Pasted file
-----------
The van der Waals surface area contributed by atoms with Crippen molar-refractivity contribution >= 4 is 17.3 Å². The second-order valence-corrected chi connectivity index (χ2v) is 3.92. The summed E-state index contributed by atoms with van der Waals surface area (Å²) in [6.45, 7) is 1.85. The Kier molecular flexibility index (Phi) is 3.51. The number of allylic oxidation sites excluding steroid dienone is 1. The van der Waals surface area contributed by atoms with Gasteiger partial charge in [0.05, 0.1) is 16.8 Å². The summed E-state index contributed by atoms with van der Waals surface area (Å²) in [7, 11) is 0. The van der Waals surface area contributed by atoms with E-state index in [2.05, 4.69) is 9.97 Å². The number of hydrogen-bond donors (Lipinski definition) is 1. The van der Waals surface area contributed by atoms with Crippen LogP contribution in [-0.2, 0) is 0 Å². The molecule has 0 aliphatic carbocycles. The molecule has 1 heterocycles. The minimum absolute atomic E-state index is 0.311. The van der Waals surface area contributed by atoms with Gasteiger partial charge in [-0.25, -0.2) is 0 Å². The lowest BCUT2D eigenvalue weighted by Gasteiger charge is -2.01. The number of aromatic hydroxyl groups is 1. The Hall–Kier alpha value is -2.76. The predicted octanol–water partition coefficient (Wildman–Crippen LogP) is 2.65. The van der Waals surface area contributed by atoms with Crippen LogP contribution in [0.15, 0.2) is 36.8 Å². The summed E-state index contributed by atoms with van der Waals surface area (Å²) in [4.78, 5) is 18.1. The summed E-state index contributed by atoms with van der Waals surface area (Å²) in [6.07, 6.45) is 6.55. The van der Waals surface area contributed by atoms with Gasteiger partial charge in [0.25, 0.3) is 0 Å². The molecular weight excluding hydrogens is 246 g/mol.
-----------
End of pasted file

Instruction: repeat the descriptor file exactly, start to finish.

The van der Waals surface area contributed by atoms with Crippen molar-refractivity contribution >= 4 is 17.3 Å². The second-order valence-corrected chi connectivity index (χ2v) is 3.92. The summed E-state index contributed by atoms with van der Waals surface area (Å²) in [6.45, 7) is 1.85. The Kier molecular flexibility index (Phi) is 3.51. The number of allylic oxidation sites excluding steroid dienone is 1. The van der Waals surface area contributed by atoms with Gasteiger partial charge in [0.05, 0.1) is 16.8 Å². The summed E-state index contributed by atoms with van der Waals surface area (Å²) in [7, 11) is 0. The van der Waals surface area contributed by atoms with E-state index in [2.05, 4.69) is 9.97 Å². The number of hydrogen-bond donors (Lipinski definition) is 1. The van der Waals surface area contributed by atoms with Crippen LogP contribution in [-0.2, 0) is 0 Å². The molecule has 0 aliphatic carbocycles. The molecule has 1 heterocycles. The minimum absolute atomic E-state index is 0.311. The van der Waals surface area contributed by atoms with Gasteiger partial charge in [-0.25, -0.2) is 0 Å². The lowest BCUT2D eigenvalue weighted by Gasteiger charge is -2.01. The number of aromatic hydroxyl groups is 1. The Hall–Kier alpha value is -2.76. The predicted octanol–water partition coefficient (Wildman–Crippen LogP) is 2.65. The van der Waals surface area contributed by atoms with Crippen LogP contribution in [0.15, 0.2) is 36.8 Å². The summed E-state index contributed by atoms with van der Waals surface area (Å²) in [4.78, 5) is 18.1. The summed E-state index contributed by atoms with van der Waals surface area (Å²) in [6.07, 6.45) is 6.55. The van der Waals surface area contributed by atoms with Gasteiger partial charge in [0.25, 0.3) is 0 Å². The molecular weight excluding hydrogens is 246 g/mol.